The person you rent from needs to have the permission of the building's housing association in order to sublet (you should ask to see this) and most associations have a cap on how long the property can be rented out second-hand for – often a maximum of a year, sometimes with the possibility of extension.

Private individuals in Sweden are not allowed to rent out their accommodation solely for profit, so even though these aren't subject to rent controls there are still caps on how much your landlord charge you.

Rent must be 'reasonable', which means: basic rent (the amount the landlord pays if they are renting first-hand, a proportion of the total rent if you're lodging, or an estimate of the cost based on similar apartments if your landlord owns the apartment), an additional 10-15 percent if the apartment is furnished, fees for any other services included in the contract (internet, a parking space, electricity, TV, etc). If your landlord owns the apartment, they may also add on four percent of the home's market value to cover the 'cost of capital'.

In other words, it will cost more than a first-hand contract, especially if you rent from someone who owns their apartment in an expensive area rather than someone renting themselves. But as long as your landlord is following the law (which unfortunately isn't always the case) rent shouldn't be outrageously high.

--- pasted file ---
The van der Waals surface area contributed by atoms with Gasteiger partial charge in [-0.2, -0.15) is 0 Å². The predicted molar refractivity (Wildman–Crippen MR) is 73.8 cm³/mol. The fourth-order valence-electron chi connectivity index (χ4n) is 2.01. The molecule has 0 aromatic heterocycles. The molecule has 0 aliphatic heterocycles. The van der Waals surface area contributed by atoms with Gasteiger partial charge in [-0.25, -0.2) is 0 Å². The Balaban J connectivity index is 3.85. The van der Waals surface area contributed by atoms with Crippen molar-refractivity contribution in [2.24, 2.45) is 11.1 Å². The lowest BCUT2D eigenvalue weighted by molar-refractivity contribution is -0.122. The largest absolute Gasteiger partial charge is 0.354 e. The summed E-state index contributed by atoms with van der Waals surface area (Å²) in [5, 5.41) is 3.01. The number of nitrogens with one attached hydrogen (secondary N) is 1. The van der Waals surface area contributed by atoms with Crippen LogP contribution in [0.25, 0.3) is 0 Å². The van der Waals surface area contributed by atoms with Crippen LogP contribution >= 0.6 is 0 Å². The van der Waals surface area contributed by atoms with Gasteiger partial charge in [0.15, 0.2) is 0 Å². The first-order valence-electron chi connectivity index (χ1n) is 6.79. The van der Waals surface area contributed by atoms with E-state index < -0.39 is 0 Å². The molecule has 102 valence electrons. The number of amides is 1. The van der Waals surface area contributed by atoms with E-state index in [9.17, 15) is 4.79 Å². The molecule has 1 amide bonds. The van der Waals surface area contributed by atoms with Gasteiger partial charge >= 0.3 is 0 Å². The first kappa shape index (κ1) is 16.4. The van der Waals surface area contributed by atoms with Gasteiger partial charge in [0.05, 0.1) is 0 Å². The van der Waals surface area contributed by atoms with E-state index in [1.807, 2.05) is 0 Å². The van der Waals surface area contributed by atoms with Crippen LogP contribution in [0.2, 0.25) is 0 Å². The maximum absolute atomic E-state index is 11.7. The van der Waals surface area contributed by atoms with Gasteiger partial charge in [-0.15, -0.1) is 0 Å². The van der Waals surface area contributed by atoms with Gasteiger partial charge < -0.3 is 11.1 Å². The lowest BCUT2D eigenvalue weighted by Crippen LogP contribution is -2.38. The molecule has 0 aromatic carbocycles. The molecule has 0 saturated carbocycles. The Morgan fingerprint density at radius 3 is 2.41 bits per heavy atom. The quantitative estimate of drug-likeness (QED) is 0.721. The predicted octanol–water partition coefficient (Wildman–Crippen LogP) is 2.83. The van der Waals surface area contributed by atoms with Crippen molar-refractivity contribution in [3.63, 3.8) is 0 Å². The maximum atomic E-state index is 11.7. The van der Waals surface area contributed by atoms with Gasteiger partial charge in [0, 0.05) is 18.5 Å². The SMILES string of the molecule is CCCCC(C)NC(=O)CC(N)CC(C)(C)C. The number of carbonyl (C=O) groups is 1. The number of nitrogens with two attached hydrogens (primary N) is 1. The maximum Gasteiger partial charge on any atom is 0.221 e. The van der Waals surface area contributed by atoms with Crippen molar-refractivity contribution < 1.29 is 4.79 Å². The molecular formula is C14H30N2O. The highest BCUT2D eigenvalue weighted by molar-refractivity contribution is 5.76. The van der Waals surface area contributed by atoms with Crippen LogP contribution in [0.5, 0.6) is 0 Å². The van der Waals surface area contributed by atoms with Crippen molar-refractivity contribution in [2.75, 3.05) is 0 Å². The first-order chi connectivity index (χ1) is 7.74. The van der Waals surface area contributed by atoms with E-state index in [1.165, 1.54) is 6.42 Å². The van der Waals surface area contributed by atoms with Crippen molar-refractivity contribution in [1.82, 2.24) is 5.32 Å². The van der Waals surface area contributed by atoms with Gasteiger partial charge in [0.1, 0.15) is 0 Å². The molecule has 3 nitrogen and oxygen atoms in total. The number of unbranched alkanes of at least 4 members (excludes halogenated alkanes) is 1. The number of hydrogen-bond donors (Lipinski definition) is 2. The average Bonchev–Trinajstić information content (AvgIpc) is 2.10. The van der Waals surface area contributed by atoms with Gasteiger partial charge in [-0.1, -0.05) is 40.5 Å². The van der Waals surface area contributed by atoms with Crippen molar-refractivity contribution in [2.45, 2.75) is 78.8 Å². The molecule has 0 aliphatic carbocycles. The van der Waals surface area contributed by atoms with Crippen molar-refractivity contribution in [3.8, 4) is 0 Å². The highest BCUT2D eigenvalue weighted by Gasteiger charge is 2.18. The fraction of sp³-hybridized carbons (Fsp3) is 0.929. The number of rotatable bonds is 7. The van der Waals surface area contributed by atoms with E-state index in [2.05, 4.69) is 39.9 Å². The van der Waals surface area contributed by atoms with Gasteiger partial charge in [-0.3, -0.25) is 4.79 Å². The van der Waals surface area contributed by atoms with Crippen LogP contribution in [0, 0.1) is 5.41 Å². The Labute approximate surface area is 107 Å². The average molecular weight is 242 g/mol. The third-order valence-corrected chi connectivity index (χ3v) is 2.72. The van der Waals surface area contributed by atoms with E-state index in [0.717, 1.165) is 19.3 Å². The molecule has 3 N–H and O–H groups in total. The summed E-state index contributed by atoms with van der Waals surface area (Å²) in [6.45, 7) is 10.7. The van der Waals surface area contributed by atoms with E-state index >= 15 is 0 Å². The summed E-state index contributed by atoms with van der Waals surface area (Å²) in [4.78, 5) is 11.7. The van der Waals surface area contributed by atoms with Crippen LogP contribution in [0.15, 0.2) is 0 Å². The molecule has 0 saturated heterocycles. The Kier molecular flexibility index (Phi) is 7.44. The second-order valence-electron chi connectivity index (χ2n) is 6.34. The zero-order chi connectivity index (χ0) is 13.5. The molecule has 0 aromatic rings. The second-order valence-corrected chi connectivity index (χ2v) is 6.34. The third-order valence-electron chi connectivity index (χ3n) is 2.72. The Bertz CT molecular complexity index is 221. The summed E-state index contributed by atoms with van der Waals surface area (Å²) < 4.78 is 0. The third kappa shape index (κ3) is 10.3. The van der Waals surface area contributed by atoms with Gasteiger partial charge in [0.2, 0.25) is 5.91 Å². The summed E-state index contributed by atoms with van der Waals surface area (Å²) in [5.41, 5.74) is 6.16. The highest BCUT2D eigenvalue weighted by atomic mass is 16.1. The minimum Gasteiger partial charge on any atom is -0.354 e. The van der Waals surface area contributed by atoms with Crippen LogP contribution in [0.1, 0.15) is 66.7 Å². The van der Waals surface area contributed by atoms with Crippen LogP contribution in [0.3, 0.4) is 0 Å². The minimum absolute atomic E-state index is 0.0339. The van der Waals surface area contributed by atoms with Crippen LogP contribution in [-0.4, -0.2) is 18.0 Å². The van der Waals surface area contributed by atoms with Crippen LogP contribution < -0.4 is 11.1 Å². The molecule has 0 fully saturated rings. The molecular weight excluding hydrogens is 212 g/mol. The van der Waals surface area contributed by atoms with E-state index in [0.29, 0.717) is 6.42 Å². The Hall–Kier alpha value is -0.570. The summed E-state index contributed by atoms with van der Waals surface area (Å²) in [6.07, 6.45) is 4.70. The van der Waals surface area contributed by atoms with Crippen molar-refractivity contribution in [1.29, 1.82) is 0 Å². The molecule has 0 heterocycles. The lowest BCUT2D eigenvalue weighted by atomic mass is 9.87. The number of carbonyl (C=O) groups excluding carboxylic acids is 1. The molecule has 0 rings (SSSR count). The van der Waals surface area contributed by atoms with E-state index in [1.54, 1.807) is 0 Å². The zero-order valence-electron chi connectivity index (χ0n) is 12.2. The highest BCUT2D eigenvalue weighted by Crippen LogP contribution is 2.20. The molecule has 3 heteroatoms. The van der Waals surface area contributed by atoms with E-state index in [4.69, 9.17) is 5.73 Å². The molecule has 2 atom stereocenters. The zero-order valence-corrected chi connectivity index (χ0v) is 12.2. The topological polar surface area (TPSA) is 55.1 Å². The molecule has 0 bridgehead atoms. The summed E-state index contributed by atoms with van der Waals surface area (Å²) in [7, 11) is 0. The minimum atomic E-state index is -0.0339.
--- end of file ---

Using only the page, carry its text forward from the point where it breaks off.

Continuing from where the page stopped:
Whether you're a first- or second-hand renter, you always have rights to certain basic standards, for example a comfortable temperature in the apartment, the right to water and heating, and the right to use the home (without your landlord entering unexpectedly) and have guests over. 

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For members


Five tricks Swedes use to avoid the long wait for rental apartments

The official waiting time for apartments in Stockholm, Gothenburg, and Malmö varies between three and eleven years. But Swedes have their own tricks for jumping the queue.

Five tricks Swedes use to avoid the long wait for rental apartments